An obvious idea is to pass to a multiple-queue architecture. For example, the requests that may hinder the performance of the stack will go in a special FIFO queue. Certain technical issues are still to be handled, but we get much more air overall. Yet safer choice might involve a few hierarchically ordered FIFO queues, with the incoming requests first ranged by their priority: one queue accumulates dormant (pending) requests, some other queue is to support regular (scheduled) operations, yet another queue will route urgent requests, while the critical events (vital tasks) are to be dispatched by the queue of system interrupts. The agent (regardless of the architecture) will take the next task from this hierarchical queue according to some general policy. The details may depend on the kind of the system and the current state of affairs, but any choice would allow us to get rid of any overbearing: indeed, the standard answer to any request is about putting the request in an appropriate queue; if the boss wants higher priority, no problem, we just put it in a higher-priority queue, and so on. The delicate issue is that high-priority tasks are not necessarily fulfilled before regular, or even pending requests! This circumstance utterly evades bureaucratic minds.

For example, take the simplest logic of hierarchical queue processing, the multiplexing scheme in FIFO flows. In this technology, priority tasks receive more time slots (the units of operation), or a wider portion of the overall bandwidth. Still, the necessity of regular operation is beyond any doubt, and any sequence of urgent tasks will be interspersed by low-priority intrusions, within an appropriate quota. In this way, the system remains robust at any level, and local troubles will not block the functioning of the other parts. Suppose that urgent tasks are assigned three time higher weight than regular operations; this means that at least every fourth operation is reserved for low-priority tasks. Now, if the queue of urgent tasks contains 10 entries, at least 7 of them will be processed after the first regular request. In other words, a hierarchical agent is only predisposed to carry out urgent tasks in the first place, but this won't necessarily happen in the general case.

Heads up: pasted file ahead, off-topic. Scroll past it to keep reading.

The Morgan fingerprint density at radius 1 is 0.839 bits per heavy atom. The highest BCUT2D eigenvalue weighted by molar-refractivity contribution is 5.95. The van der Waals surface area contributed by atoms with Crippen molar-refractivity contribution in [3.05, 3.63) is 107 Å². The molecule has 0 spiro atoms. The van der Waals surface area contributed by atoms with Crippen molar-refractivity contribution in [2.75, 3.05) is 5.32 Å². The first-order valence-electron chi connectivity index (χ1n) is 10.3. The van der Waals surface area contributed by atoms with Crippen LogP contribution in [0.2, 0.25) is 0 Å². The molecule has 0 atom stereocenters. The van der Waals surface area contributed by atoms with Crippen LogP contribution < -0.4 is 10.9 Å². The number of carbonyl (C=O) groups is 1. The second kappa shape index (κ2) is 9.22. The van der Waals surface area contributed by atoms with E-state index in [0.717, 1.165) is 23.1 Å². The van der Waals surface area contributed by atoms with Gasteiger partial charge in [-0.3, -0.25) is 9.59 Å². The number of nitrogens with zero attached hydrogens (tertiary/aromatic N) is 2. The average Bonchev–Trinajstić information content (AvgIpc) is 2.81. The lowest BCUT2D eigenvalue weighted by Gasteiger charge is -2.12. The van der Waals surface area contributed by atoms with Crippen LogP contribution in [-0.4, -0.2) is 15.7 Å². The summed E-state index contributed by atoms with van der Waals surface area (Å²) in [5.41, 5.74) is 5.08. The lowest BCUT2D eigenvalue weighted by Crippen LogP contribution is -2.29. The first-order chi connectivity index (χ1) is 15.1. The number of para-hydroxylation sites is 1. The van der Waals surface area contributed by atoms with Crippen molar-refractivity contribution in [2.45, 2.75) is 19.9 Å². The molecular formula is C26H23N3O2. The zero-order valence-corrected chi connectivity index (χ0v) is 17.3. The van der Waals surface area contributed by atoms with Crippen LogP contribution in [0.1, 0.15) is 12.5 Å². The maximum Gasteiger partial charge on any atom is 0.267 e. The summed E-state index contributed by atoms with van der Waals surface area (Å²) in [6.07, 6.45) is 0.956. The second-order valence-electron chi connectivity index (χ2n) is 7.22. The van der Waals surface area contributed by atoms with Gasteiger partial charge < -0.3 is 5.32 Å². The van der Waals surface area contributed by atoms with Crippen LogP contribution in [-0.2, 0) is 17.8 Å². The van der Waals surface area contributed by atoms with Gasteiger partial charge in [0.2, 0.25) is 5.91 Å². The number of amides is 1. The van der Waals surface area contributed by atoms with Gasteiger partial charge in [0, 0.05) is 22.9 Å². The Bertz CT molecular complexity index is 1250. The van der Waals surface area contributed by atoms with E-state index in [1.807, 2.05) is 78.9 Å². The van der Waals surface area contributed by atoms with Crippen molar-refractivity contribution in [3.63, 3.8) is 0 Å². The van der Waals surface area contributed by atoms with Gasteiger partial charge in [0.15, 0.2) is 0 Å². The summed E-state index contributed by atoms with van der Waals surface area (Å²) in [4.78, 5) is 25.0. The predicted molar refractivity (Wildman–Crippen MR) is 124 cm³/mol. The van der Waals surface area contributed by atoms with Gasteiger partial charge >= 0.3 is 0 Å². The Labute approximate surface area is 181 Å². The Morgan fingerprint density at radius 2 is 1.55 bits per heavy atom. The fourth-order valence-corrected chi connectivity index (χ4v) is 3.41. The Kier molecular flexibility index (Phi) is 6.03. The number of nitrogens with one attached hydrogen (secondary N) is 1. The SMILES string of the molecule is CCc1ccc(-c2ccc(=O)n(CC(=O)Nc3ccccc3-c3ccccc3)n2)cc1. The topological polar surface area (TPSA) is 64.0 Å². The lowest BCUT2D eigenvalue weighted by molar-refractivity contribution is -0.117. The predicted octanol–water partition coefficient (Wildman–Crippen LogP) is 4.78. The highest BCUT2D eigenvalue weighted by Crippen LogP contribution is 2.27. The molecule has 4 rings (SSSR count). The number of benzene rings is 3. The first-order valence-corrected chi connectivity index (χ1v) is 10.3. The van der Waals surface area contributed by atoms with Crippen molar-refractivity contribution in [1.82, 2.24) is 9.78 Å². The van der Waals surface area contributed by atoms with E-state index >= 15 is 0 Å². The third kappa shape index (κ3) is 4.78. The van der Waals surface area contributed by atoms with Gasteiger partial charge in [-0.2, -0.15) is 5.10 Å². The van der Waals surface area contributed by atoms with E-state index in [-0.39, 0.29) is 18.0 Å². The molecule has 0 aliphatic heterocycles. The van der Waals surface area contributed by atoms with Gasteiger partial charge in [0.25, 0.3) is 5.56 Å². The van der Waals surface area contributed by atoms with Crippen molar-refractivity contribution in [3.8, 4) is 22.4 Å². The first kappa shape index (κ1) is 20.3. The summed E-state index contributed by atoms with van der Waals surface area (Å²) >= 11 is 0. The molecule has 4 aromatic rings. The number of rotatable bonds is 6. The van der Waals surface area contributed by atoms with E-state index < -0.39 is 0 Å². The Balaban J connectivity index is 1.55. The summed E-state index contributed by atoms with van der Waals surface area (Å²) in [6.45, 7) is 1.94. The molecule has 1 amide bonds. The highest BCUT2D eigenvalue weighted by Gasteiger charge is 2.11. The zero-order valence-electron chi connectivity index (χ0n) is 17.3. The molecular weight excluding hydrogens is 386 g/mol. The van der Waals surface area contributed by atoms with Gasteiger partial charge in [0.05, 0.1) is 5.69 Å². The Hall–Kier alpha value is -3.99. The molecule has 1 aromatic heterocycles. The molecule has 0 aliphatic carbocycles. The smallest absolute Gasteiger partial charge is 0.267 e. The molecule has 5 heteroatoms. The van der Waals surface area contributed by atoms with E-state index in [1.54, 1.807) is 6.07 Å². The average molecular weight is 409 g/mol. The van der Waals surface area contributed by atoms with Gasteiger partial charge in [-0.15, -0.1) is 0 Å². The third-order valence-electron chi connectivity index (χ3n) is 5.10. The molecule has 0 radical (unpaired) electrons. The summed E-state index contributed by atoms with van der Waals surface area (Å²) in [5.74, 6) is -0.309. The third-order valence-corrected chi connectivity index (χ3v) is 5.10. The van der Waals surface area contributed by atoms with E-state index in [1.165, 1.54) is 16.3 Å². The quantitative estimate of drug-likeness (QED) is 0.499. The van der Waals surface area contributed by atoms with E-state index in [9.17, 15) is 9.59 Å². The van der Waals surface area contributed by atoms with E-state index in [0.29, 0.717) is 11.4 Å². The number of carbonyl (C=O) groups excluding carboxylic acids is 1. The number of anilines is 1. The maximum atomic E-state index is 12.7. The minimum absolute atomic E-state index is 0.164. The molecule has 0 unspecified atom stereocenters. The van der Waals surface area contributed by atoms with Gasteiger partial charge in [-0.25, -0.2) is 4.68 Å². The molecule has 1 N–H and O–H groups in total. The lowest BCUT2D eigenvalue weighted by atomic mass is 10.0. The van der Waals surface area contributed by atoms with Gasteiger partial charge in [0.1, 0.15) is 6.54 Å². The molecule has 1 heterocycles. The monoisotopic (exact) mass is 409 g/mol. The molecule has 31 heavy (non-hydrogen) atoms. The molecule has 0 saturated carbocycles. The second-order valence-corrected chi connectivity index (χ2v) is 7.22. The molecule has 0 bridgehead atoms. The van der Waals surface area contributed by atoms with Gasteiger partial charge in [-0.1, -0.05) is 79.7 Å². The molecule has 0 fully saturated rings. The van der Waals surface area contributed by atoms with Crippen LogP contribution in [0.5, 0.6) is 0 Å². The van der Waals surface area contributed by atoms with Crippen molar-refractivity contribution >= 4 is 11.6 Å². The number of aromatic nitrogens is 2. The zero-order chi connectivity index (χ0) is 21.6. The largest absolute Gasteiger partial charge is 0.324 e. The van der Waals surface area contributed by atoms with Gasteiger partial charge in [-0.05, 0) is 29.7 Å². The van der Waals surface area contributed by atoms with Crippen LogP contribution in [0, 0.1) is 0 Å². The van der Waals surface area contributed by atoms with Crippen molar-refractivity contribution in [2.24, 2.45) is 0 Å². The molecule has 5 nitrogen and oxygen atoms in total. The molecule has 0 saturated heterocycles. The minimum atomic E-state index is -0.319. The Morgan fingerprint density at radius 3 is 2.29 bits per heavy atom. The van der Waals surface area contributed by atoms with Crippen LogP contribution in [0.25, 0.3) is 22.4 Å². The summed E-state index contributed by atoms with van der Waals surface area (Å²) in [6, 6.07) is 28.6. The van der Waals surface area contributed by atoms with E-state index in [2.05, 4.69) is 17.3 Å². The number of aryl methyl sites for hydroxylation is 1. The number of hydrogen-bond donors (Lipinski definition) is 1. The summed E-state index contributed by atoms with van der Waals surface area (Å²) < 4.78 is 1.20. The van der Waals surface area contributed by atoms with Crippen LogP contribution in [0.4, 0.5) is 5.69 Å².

A hierarchical queue effectively corresponds to introducing two more intermediaries between the customer and the doer: request evaluator and operative dispatcher. An interested interlocutor will readily find the correspondence in all spheres of production. Still, in real life, the inhomogeneity of economic flows play an important part. Thus, we may be overcrowded by customers today, while a completely blank period expected just a month later; the importance of any activities is quite sensitive to their outcome and the changes in a wider context. So, the performance facilities will either be fully loaded or underused. Some queues are overflown, some others stay empty. Efficient multiplexing requires flexible algorithms with dynamic repartitioning. Moreover, the working agent can rarely be treated as elementary, which adds the influence of its inner states on the performance order. Finally, the tasks are often interdependent, so that the feasibility of one work would be influenced by the status of another. For instance, a bank has received a payment request, but then the laws of the country change so that the transfer between the accounts involved is no longer legally possible. The earlier queued task will then be processed differently (operation denial instead of success). Still, in a hierarchical queue, the implementation of a new rule may take some time, so that the formally illegal request could eventually avoid blocking. Such tricks are well known in the world's political and economic history; they have been widely exploited in the belletristic opuses, especially of a detective flavor.